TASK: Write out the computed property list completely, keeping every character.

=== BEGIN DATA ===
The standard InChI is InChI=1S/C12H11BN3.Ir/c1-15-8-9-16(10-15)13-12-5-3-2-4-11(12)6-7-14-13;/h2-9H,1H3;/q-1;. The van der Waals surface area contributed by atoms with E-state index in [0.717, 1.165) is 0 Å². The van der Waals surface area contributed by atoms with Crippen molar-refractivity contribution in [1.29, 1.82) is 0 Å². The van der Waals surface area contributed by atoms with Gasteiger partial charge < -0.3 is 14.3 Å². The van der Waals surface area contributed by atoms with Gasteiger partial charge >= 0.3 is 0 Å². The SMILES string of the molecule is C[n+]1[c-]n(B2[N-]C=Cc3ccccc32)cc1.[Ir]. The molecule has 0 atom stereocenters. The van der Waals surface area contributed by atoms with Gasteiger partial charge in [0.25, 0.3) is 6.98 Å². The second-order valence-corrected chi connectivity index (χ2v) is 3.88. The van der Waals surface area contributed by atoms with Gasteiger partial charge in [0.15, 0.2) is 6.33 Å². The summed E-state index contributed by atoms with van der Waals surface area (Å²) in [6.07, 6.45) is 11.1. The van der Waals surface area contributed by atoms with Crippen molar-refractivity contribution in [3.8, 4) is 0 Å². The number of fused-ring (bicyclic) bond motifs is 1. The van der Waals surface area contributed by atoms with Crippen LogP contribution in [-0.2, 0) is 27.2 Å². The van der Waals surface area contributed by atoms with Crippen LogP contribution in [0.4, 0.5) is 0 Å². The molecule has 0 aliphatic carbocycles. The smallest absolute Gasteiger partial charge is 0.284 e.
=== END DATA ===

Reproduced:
The standard InChI is InChI=1S/C12H11BN3.Ir/c1-15-8-9-16(10-15)13-12-5-3-2-4-11(12)6-7-14-13;/h2-9H,1H3;/q-1;. The van der Waals surface area contributed by atoms with E-state index in [0.717, 1.165) is 0 Å². The van der Waals surface area contributed by atoms with Crippen molar-refractivity contribution in [1.29, 1.82) is 0 Å². The van der Waals surface area contributed by atoms with Gasteiger partial charge < -0.3 is 14.3 Å². The van der Waals surface area contributed by atoms with Gasteiger partial charge >= 0.3 is 0 Å². The SMILES string of the molecule is C[n+]1[c-]n(B2[N-]C=Cc3ccccc32)cc1.[Ir]. The molecule has 0 atom stereocenters. The van der Waals surface area contributed by atoms with Gasteiger partial charge in [0.25, 0.3) is 6.98 Å². The second-order valence-corrected chi connectivity index (χ2v) is 3.88. The van der Waals surface area contributed by atoms with Gasteiger partial charge in [0.15, 0.2) is 6.33 Å². The summed E-state index contributed by atoms with van der Waals surface area (Å²) in [6.07, 6.45) is 11.1. The van der Waals surface area contributed by atoms with Crippen molar-refractivity contribution in [3.8, 4) is 0 Å². The number of fused-ring (bicyclic) bond motifs is 1. The van der Waals surface area contributed by atoms with Crippen LogP contribution in [-0.2, 0) is 27.2 Å². The van der Waals surface area contributed by atoms with Crippen LogP contribution in [0.4, 0.5) is 0 Å². The molecule has 0 aliphatic carbocycles. The smallest absolute Gasteiger partial charge is 0.284 e.